The government of Belgium approved the decision to extend the life of two of its nuclear power reactors, which were originally set to be shut down in 2025. The decision comes after record-high energy prices amid the Russian invasion of Ukraine.
In a surprising move, on March 19, Belgium’s Prime Minister Alexandre De Croo announced in a statement that it would postpone its nuclear phase-out by 10 years in light of the Russia-Ukraine war. Belgium currently has two active nuclear plants, the Doel Nuclear Power Station and the Tihange nuclear power station, both of which were set to be shut down completely in 2025. But the record soar in energy prices sparked by the ongoing conflict in Ukraine has led to the decision to postpone the phase-out date of two of its seven reactors, Doel 3 and Tihange 2, to 2035. The decision was made to allow the European country to “strengthen its independence of fossil fuels”, which currently imports more than 80% of its energy. The government also announced an investment of 1.1 billion euros (USD$ 1.2 billion) in renewable energy to ensure the transition to climate neutrality, which the country has pledged to reach by 2050.
Belgium’s first nuclear plant began operating in 1974 and for the past five decades, its seven reactors have been responsible for generating nearly half of Belgium’s energy. In 2012, the two nuclear power reactors under scrutiny today, Tihange 2 and Doel 3, were the subject of massive protests as experts found thousands of hairline cracks in the reactor pressure vessels. The anomalies, discovered by Electrabel, the owner-operator of Belgian nuclear plants, prompted the precautionary closure of the reactors in March 2014. They were reopened more than a year later after inspections and thorough investigation of the plants was carried out.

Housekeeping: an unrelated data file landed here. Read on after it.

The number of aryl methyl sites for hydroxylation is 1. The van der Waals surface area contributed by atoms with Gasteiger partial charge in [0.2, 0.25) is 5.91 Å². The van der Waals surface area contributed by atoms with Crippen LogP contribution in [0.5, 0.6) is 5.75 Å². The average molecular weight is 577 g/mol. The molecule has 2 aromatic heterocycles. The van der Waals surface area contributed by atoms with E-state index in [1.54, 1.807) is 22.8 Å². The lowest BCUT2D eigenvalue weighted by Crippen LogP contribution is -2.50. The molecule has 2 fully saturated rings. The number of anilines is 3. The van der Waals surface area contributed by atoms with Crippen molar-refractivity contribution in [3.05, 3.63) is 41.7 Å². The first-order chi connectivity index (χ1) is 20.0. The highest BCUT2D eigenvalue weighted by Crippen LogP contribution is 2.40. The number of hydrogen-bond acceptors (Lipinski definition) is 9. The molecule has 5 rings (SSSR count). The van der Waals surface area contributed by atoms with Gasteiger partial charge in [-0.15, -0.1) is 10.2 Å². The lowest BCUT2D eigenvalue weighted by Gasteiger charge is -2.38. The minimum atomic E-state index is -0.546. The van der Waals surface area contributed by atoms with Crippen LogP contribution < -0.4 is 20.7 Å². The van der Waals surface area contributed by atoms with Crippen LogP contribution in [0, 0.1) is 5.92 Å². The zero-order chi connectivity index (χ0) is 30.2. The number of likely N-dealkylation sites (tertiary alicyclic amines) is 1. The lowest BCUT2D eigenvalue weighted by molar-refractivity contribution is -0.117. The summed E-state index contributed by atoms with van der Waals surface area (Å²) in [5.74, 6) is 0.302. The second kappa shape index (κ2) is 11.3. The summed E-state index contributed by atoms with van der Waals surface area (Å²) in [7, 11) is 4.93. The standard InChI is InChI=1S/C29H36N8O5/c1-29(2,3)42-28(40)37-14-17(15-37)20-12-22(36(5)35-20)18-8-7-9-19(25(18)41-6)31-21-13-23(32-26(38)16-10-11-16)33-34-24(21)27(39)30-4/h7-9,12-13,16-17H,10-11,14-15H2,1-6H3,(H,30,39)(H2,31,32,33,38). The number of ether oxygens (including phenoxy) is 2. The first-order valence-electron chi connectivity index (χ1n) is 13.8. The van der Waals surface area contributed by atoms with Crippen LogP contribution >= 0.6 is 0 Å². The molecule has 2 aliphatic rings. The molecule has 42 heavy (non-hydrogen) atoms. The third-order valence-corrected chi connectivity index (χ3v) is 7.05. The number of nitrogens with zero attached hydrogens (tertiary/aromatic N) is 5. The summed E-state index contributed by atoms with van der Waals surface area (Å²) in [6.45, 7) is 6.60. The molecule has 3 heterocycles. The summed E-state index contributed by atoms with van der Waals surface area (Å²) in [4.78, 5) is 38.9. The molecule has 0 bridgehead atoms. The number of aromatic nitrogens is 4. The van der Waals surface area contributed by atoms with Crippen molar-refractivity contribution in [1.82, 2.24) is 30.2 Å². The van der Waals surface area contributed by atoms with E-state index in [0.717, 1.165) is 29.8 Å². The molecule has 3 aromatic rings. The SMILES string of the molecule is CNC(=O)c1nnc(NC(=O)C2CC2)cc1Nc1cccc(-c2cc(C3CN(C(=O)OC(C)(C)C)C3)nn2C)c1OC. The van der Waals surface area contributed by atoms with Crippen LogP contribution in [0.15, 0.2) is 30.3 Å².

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The war in Ukraine has triggered an energy security dilemma in Europe and skyrocketing energy prices have prompted calls for delaying the nuclear phaseout not only in Belgium but also in Germany, which sees nearly one-quarter of its electricity coming from nuclear energy. Its last two active reactors are set to close in 2022. Many see nuclear energy as a potential solution to Europe’s large dependency on Russian fossil fuels. In 2019, the bloc imported more than 60% of its energy from Russia. However, critics argue that it would take too long for a transition to nuclear power to have an impact in the near future and that it would be better to focus on renewable energy.
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